Transport Layer Security (TLS) Application Layer Protocol Negotiation Extension
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Network Working Group S. Friedl
Internet-Draft Cisco Systems, Inc.
Intended status: Standards Track A. Popov
Expires: August 1, 2013 Microsoft Corp.
January 28, 2013
Transport Layer Security (TLS) Application Layer Protocol Negotiation
This document describes a Transport Layer Security (TLS) extension
for application layer protocol negotiation within the TLS handshake.
For instances in which the TLS connection is established over a well
known TCP/IP port not associated with the desired application layer
protocol, this extension allows the application layer to negotiate
which protocol will be used within the TLS session.
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Table of Contents
1.1. Requirements Language
1.2. Application Layer Protocol Negotiation Extension
1.3. Protocol Selection
1.4. Design Considerations
1.5. Security Considerations
1.6. IANA Considerations
3.1. Normative References
3.2. Informative References
Currently, the Next Protocol Negotiation extension (NPN) is used to
establish a SPDY [spdy] protocol session within a TLS RFC 5246
[RFC5246] session on port 443. NPN is not specific to SPDY and can
be used to negotiate sessions for a wide variety of protocols within
the TLS handshake.
NPN seeks to provide a reliable mechanism for application developers
to establish secure sessions for arbitrary protocols without
interference from firewalls, HTTP proxies and MITM proxies. It
addresses this goal by introducing a protocol negotiation process
into the TLS handshake under the constraints that no additional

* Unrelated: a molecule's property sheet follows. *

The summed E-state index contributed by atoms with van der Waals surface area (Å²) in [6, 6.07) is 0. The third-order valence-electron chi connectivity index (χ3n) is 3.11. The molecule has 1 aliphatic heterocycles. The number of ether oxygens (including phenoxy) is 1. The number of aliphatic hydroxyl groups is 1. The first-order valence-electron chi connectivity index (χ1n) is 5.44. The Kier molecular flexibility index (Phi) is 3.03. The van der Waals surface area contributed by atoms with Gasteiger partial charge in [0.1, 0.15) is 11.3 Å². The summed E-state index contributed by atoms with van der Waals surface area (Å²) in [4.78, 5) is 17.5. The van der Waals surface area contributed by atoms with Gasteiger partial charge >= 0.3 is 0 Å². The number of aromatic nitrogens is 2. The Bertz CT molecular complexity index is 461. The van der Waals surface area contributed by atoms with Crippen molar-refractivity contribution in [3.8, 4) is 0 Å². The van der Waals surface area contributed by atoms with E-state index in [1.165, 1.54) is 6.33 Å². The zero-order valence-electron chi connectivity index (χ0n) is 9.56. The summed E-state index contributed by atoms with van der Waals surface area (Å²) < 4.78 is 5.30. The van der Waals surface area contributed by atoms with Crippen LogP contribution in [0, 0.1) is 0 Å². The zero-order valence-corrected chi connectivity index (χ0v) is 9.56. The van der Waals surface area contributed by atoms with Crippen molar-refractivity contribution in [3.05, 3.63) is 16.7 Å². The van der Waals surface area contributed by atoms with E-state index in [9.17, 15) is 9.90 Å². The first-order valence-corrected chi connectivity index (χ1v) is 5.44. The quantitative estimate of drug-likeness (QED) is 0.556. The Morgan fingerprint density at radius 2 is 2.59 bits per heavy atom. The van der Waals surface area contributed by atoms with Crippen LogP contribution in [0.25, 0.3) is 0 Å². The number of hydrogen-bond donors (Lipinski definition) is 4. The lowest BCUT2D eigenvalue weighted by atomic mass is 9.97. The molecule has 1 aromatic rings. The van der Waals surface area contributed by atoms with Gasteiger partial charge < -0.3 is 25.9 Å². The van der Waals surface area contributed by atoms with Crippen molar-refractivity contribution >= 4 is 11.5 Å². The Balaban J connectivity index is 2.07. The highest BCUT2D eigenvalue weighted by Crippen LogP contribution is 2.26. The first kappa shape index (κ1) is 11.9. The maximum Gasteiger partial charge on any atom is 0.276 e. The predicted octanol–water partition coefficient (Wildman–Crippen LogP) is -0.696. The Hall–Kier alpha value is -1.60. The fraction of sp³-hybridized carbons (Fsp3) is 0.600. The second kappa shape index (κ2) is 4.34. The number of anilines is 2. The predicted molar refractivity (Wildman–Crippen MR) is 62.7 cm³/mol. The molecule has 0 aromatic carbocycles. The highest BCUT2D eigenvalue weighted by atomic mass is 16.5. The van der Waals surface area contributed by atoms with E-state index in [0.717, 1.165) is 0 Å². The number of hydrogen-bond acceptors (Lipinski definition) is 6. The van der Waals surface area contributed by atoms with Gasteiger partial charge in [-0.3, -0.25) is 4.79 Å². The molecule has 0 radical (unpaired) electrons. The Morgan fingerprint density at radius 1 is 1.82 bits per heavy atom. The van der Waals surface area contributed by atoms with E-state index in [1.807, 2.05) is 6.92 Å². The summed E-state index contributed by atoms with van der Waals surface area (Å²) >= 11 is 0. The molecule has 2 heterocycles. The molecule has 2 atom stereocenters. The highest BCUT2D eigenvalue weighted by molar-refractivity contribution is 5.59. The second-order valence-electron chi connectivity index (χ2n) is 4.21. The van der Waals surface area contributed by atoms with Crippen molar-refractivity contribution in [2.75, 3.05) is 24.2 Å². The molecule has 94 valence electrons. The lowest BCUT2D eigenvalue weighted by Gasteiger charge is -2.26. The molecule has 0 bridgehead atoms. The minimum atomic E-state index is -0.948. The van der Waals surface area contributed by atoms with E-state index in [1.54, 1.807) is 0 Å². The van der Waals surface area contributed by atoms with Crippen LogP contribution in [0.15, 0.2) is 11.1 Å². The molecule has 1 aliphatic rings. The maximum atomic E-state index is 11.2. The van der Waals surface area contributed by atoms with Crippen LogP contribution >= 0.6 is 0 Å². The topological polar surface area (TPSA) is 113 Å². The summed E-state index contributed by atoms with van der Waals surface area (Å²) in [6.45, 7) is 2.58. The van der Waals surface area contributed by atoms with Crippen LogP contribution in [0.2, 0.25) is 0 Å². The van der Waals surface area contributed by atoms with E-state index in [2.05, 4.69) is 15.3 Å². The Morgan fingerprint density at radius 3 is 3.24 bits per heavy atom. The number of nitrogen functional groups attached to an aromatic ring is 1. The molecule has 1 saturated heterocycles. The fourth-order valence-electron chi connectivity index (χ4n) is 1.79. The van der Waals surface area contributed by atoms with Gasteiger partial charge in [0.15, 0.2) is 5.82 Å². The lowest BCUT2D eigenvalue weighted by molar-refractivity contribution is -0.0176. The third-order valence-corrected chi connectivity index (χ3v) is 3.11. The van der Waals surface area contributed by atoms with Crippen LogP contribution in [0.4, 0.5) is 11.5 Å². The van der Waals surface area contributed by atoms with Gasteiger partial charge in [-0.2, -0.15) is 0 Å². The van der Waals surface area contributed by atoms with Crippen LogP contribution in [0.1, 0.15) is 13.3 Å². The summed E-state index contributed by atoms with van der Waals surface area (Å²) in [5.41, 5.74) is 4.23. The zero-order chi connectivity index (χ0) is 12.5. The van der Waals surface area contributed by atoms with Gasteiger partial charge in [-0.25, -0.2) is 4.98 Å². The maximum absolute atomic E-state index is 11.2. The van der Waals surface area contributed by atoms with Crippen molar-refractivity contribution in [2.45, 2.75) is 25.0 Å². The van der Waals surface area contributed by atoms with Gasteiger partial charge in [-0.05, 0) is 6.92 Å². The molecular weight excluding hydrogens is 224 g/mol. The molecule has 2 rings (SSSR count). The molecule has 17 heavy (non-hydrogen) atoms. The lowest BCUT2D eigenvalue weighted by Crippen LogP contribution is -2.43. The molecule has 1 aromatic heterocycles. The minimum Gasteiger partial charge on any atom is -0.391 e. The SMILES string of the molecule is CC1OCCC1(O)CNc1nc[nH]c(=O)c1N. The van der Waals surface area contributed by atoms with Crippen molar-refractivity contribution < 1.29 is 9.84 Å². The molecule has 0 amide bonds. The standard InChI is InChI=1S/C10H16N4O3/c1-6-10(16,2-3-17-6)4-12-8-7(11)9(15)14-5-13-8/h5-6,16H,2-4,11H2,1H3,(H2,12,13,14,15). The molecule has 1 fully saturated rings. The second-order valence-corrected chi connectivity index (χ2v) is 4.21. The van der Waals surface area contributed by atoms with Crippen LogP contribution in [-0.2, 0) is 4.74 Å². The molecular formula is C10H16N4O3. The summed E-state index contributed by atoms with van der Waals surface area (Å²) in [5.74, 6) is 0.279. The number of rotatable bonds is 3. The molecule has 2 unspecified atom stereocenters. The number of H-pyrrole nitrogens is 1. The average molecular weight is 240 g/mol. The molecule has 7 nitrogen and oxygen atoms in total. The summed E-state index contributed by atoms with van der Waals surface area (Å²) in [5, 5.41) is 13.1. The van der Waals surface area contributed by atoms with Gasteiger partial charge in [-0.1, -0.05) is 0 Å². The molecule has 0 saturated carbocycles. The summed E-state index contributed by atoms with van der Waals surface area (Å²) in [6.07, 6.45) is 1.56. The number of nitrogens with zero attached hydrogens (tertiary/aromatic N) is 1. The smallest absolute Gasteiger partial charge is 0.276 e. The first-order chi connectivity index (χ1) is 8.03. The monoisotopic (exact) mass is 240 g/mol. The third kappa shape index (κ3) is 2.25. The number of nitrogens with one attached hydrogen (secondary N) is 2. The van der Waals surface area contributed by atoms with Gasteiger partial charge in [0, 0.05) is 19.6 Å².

roundtrips be added to the handshake and that the final protocol
selection be opaque to the network carrying the TLS session. Within
the NPN extension, it is the server that first generates and
transmits an offer of supported protocols to the client. The offer
is sent as part of the TLS ServerHello message before the
[ChangeCipherSpec] subprotocol has been started, therefore the list
of protocols supported by the server is transmitted in plaintext.
The client chooses a protocol which may or may not appear in the
offer from the server and then responds with the definitive protocol
selection answer. The client response is sent after the
[ChangeCipherSpec] subprotocol has been initiated, so the protocol
selected is encrypted in the client response.
In many other application layer protocol negotiation processes, it is
the client that first sends an offer of protocols it supports to the
server. The server then selects the protocol to be used in the
session and includes this answer in the response. RFC 3264 [RFC3264]
describes a SDP based offer/answer model which is not proscriptive in
terms of which party generates the offer, however in practice it is
typically the client generating the offer and the server replying
with the answer. This permits the server to act as the definitive
entity for selection of the application layer protocol.
This draft proposes an alternative formulation of the NPN protocol
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